What is our primary use case?

We use Apache Flink in-house to develop the Tectonic platform.

What is most valuable?

It's usable and affordable. It is user-friendly and the reporting is good.

What needs improvement?

There is a learning curve. It takes time to learn. The initial setup is complex, it could be simplified.

For how long have I used the solution?

I have been using Apache Flink for more than one year. I am using the latest version.

What do I think about the stability of the solution?

Apache Flink is a scalable product. We have no issues with the stability.

What do I think about the scalability of the solution?

It's a very scalable solution. We have more than 100 people in our organization who are using it.

How are customer service and technical

What is our primary use case?

We use Apache Flink in-house to develop the Tectonic platform.

What is most valuable?

It's usable and affordable.

It is user-friendly and the reporting is good.

What needs improvement?

There is a learning curve. It takes time to learn.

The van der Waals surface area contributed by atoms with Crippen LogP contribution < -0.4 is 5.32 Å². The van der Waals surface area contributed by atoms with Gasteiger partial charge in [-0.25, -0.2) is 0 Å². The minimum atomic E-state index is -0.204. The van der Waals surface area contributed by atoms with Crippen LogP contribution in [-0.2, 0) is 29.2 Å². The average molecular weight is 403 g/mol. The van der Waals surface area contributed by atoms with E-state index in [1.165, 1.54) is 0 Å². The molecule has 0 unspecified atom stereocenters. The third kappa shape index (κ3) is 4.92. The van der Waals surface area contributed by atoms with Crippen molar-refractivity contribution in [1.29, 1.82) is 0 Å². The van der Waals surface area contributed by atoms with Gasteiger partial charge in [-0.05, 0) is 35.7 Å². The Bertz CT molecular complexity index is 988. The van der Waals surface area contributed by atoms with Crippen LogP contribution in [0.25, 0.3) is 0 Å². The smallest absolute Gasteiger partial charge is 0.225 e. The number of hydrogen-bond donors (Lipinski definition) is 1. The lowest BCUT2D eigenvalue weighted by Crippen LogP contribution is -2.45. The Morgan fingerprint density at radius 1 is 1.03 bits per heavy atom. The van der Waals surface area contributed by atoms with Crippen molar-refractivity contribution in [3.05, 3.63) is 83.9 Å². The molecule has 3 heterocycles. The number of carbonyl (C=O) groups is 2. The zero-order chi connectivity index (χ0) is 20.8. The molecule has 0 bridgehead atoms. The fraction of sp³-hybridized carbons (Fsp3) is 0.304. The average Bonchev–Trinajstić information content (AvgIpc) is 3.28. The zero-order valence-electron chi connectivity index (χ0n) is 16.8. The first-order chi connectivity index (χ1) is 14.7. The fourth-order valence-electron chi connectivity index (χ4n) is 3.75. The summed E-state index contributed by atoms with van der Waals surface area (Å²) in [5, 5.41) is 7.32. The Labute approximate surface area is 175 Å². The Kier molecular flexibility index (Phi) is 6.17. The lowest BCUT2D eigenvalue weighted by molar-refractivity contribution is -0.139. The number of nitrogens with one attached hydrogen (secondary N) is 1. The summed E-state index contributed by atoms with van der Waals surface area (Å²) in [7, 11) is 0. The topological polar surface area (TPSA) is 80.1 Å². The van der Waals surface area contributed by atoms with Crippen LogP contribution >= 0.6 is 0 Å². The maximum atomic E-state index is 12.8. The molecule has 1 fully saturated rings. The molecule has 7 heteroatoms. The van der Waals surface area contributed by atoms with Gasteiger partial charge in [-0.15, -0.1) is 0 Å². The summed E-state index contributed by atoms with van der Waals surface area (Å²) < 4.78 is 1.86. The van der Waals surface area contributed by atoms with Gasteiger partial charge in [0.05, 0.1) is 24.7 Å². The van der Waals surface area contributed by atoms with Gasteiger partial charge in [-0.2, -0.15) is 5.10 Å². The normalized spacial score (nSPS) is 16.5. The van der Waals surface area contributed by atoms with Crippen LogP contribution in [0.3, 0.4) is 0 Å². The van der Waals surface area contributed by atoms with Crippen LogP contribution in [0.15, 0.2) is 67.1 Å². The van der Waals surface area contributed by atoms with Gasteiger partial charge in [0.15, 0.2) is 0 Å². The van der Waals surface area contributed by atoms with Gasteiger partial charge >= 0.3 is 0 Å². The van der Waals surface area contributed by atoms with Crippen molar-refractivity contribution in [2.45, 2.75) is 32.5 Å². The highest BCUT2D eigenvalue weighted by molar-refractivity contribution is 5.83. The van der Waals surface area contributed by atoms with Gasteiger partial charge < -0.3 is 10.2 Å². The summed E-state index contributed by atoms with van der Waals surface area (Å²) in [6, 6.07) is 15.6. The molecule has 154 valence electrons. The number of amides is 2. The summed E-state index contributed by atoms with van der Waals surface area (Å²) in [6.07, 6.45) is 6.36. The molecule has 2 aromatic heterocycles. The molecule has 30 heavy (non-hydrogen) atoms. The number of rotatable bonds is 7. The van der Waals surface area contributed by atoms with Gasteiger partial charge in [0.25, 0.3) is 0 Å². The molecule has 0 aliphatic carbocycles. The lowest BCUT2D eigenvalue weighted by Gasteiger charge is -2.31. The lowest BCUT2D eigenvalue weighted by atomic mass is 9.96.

The initial setup is complex, it could be simplified.

For how long have I used the solution?

I have been using Apache Flink for more than one year.

I am using the latest version.

What do I think about the stability of the solution?

Apache Flink is a scalable product. We have no issues with the stability.

What do I think about the scalability of the solution?

It's a very scalable solution. We have more than 100 people in our organization who are using it.

How are customer service and technical support?

We use community resources. There is a lot of documentation available online.

How was the initial setup?

The initial setup is complex.

What's my experience with pricing, setup cost, and licensing?

It's an open-source solution.

Which other solutions did I evaluate?

We have not evaluated competitors. We followed the trends and based on the experience and opinions of people from all over the world, we selected Apache Flink.

What other advice do I have?

I would recommend Apache Flink to others who are interested in using it.

I would rate this solution an eight out of ten.

Which deployment model are you using for this solution?

On-premises
Disclosure: I am a real user, and this review is based on my own experience and opinions.